Motohiro Yogo ’00
Monetary Adviser, Federal Reserve Bank of Minneapolis
I would guess that the most common careers for economics majors are banking and consulting. This was certainly the case for my classmates, who entered the job market at the peak of a business cycle in 2000. I took a less common path that led to a career as an economist. It is a great job that to me feels more like play than work. I wanted to share my experience with you to make you aware of this alternative possibility.
After graduating from Princeton, I went to Harvard University to pursue further study in economics. I graduated with a Ph.D. in 2004 and became an assistant professor of finance at the Wharton School at the University of Pennsylvania. In 2007–08, I spent a year as a visiting assistant professor of economics at Princeton. I taught two master’s-level courses, advised a handful of juniors on their independent work, and advised a senior thesis. I enjoyed my time at Princeton and was most impressed by the creativity and energy that my advisees demonstrated through their independent work. Since July 2010, I have been in my current role as an economist in the research department at the Federal Reserve Bank of Minneapolis.
Whether you work at a university or the Fed, the job of an academic economist is to produce research that gets published in academic journals. We are a different breed than professional economists, whose job is to produce practical research that is profitable to their employer. We are driven by intellectual curiosity rather than profit, so we must find employment in nonprofit organizations that see the intangible merits of our work.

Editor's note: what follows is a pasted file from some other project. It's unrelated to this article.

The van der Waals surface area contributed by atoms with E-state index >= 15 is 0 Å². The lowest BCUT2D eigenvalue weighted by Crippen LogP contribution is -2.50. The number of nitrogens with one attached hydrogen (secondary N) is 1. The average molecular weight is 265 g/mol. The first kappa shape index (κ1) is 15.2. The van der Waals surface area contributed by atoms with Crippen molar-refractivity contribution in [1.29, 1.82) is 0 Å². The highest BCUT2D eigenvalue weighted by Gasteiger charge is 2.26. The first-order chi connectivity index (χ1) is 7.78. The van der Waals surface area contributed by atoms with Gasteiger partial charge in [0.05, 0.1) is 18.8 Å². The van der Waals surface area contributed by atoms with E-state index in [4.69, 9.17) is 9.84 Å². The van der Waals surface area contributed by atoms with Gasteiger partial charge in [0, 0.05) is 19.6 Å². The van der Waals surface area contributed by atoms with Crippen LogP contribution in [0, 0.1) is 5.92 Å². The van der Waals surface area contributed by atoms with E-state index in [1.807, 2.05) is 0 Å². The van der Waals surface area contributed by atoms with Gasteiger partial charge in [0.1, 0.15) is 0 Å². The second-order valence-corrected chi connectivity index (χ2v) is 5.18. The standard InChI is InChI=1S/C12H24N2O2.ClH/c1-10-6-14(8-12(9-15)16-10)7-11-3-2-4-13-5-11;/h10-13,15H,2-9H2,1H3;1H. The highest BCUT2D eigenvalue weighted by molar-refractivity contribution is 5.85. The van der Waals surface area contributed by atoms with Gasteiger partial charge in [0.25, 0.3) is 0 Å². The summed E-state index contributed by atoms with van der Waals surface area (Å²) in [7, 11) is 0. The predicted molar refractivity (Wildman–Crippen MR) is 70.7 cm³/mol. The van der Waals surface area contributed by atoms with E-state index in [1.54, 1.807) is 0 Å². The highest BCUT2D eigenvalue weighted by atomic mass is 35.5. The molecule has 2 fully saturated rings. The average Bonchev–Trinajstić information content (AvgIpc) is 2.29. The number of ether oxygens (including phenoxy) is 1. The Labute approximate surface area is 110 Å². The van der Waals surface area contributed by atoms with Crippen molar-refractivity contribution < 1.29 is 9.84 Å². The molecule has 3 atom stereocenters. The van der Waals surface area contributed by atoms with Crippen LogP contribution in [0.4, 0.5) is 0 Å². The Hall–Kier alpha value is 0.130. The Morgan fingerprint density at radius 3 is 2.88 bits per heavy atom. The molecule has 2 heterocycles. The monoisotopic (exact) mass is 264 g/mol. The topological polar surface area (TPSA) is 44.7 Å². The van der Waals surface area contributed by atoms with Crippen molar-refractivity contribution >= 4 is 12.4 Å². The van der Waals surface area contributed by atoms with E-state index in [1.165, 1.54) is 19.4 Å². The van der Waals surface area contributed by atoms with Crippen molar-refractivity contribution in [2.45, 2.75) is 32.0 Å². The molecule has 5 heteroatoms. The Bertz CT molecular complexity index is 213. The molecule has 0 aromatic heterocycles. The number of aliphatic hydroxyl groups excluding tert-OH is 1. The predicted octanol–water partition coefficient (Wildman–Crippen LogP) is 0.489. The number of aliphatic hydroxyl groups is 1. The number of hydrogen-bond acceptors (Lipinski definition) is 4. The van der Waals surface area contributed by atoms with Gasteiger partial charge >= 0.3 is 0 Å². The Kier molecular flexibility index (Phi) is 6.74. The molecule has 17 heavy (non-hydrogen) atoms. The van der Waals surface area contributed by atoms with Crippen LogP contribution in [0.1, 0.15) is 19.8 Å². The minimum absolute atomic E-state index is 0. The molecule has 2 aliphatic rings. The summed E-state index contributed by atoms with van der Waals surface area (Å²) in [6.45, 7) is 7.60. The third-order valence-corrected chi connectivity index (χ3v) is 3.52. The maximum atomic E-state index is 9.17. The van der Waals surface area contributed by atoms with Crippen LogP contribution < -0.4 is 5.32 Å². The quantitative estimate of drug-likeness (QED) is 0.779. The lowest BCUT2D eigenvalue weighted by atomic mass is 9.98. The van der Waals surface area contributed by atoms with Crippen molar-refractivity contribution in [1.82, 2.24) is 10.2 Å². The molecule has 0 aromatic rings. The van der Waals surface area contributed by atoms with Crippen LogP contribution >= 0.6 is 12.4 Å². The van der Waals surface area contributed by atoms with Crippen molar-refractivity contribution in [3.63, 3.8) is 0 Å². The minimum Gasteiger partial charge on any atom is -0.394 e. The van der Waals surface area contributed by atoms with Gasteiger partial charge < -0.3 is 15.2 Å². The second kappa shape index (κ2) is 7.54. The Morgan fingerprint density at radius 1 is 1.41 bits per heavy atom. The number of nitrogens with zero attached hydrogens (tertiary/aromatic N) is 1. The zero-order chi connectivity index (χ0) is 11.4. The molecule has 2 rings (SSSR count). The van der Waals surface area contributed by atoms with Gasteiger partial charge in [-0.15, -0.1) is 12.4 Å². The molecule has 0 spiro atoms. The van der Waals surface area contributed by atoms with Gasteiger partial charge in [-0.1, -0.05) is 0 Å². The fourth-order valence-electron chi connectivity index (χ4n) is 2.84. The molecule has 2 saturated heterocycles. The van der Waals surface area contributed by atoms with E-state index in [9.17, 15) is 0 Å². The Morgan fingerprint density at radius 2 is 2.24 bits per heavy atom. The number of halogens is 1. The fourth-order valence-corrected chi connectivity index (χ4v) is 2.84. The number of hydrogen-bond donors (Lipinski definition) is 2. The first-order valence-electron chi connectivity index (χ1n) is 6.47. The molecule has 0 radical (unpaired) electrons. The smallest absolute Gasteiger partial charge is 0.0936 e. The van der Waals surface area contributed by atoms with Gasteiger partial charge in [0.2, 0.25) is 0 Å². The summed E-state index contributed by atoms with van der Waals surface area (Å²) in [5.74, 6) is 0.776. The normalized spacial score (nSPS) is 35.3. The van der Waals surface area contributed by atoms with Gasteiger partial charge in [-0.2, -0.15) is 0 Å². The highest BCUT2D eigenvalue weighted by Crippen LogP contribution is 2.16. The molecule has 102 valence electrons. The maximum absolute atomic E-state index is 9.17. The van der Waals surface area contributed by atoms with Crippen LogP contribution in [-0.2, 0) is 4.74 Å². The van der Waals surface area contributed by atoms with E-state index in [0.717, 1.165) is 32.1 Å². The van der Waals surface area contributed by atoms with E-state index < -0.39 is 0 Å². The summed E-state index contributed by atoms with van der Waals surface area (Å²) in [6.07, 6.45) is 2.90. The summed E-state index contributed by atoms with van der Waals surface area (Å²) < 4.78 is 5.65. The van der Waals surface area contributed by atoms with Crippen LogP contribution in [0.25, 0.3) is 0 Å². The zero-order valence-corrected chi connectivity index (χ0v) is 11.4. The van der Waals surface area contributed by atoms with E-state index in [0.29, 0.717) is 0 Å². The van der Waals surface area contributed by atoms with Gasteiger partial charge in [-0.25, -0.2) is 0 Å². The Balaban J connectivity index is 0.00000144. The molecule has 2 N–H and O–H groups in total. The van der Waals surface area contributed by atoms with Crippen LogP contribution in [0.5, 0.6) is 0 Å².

Perks of academic research
One of the perks of my job is substantial freedom over my time. My colleagues or grad students sometimes drop by to ask for help on their work. We have a research seminar once or twice a week. Otherwise, I am left alone to do my research. In one project, I am trying to understand how the cost of health care in old age affects household saving and portfolio decisions. In another project with a collaborator at Princeton, we are trying to understand what drives fluctuations in commodity prices and exchange rates. There are always too many interesting questions and not enough time.
There are other things that are great about my job. I get invited to present my work in seminars and conferences all over the world. I get to work with the world’s leading scholars, from whom I learn new ideas and methods. Over years, these collaborations turn into friendships. Finally, I find tremendous satisfaction in bumping into my former students at conferences, who are now doing great research on their own.
As you think about your decision, my best advice is the one that my father gave me. Choose a field of study that feels more like play than work.